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Harmonise your Qi through Diet

chinesefoodTraditional Chinese Medicine has a different approach to diet than many popular dietary disciplines currently touted in the western market place today.  Personally,  I prefer any approach that isn’t fanatical, hard-core or a ‘one size fits all’ .  There are so many unique individuals on our planet and just as many ‘appropriate’ ways to suit.  It’s important to find the dietary discipline that works for you as an individual.

While I am not the best practitioner of a Traditional Chinese Medicine approach to nutrition, I have integrated some of it’s key practices into my daily life and they feel appropriate for my physical system.  Over the next few months I will be sharing helpful information, recipes and ideas on nutrition that I hope will be useful to you.

Today let me start with a Traditional Chinese Medicine perspective on a daily diet plan and the reasons why this maintains a healthy body and mind.

 “If no food is eaten for half a day, Qi is weakened, 

if no food is eaten for a whole day, Qi is depleted.”  

(Ling Shu Jing) 

 Traditional Chinese medicine maintains that human Qi originates with gu­Qi, which literally means “Qi of grains.”  Chinese medicine recognizes grains as the foundation of human vitality. Why?  The taste of grains is generally sweet, and this flavor tonifies the Spleen and Stomach, which together are the organs responsible for transforming food Qi into post – natal Qi or true human vitality. They particularly favour rice but all other grains are also useful.

The wisdom of this grain­based diet style has been corroborated by the massive China Health Project, an ongoing study of current dietary patterns in China. This study has found that the health and nutritional status of the people of China is generally superior to that of the people of western industrialized nations. In particular, the incidence of heart disease, cancer, and other degenerative diseases is far lower in China than in the United States. From a Chinese medicine standpoint, these diseases are disorders of Blood and Qi.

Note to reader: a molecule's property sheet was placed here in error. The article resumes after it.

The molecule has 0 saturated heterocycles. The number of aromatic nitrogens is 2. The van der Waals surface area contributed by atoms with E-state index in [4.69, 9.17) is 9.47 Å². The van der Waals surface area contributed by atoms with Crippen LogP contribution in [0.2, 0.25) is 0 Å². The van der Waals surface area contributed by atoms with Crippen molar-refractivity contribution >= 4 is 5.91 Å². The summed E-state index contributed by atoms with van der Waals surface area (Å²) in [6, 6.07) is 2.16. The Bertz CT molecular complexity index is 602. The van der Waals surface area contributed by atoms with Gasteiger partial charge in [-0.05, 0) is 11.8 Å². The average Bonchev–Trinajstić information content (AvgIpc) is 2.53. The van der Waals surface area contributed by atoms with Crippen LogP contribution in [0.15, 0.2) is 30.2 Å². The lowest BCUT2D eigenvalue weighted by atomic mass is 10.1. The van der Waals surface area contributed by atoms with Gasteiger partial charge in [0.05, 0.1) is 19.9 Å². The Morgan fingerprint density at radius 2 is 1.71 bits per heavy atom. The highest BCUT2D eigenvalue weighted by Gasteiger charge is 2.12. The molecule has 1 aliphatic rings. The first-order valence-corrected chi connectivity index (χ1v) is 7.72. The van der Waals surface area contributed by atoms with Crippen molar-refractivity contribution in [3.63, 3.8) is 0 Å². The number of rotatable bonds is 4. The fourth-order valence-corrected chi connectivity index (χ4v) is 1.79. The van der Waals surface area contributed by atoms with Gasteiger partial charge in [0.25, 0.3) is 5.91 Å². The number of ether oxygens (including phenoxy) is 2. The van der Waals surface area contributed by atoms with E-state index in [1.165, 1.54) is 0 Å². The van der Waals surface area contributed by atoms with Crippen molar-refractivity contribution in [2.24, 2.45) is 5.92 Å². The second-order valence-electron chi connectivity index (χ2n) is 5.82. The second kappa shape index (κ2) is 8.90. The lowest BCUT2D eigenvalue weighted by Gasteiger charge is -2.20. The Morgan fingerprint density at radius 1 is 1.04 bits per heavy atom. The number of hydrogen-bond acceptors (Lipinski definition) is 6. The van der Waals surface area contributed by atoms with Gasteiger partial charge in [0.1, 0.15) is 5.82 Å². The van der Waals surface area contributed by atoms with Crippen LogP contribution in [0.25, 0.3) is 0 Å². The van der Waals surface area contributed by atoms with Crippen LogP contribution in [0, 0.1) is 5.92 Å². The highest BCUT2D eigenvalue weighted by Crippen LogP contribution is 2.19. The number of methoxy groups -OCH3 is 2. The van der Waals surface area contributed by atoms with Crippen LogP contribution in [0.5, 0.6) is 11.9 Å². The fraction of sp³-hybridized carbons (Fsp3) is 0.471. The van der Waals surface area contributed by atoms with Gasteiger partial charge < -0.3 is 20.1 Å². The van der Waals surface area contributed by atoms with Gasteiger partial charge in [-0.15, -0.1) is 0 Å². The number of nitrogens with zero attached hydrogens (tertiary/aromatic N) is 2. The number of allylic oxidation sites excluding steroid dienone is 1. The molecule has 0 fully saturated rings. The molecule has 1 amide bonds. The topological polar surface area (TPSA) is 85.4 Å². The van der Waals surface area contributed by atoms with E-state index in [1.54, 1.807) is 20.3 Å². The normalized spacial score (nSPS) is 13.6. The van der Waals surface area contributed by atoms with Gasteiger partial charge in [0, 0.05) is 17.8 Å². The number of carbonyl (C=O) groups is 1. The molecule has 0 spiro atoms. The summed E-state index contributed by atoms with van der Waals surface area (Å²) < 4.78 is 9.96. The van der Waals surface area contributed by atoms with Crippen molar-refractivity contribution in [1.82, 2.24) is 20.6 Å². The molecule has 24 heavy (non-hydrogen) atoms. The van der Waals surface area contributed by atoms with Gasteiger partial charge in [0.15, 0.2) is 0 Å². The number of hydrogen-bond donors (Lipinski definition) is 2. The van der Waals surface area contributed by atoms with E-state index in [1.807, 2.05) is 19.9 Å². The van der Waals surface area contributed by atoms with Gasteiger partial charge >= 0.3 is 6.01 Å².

A dietary practice that is composed primarily of whole grains may be considered one of the most important aspects for enhancement of one’s Qi. The principles of traditional Chinese medicine also suggest that eating in harmony with the energetic transformations manifested in the seasonal cycles of Nature are very important.

  “in spring, one should eat more pungent and warm foods to stay in harmony with the upward movement of the season; in summer, one should eat more pungent and hot foods to stay in harmony with the outward movement of the season; in autumn, one should eat more sour and warm foods to stay in harmony with the downward movement of the season; in winter, one should eat more bitter and cold foods to stay in harmony with the inward movement of the season.”

Master Chinese herbalist Shi­Chen Li (1518­1593)

 The movements of Nature that we observe in seasonal changes occur on a smaller scale every day, and throughout our life cycle. Our morning corresponds to infancy and spring, noon to adulthood and summer, evening to maturity and autumn, and midnight to death and winter. A daily dietary practice which goes with this Natural Flow enhances our personal experience of Qi just as struggling against a river’s flow merely wastes one’s energy.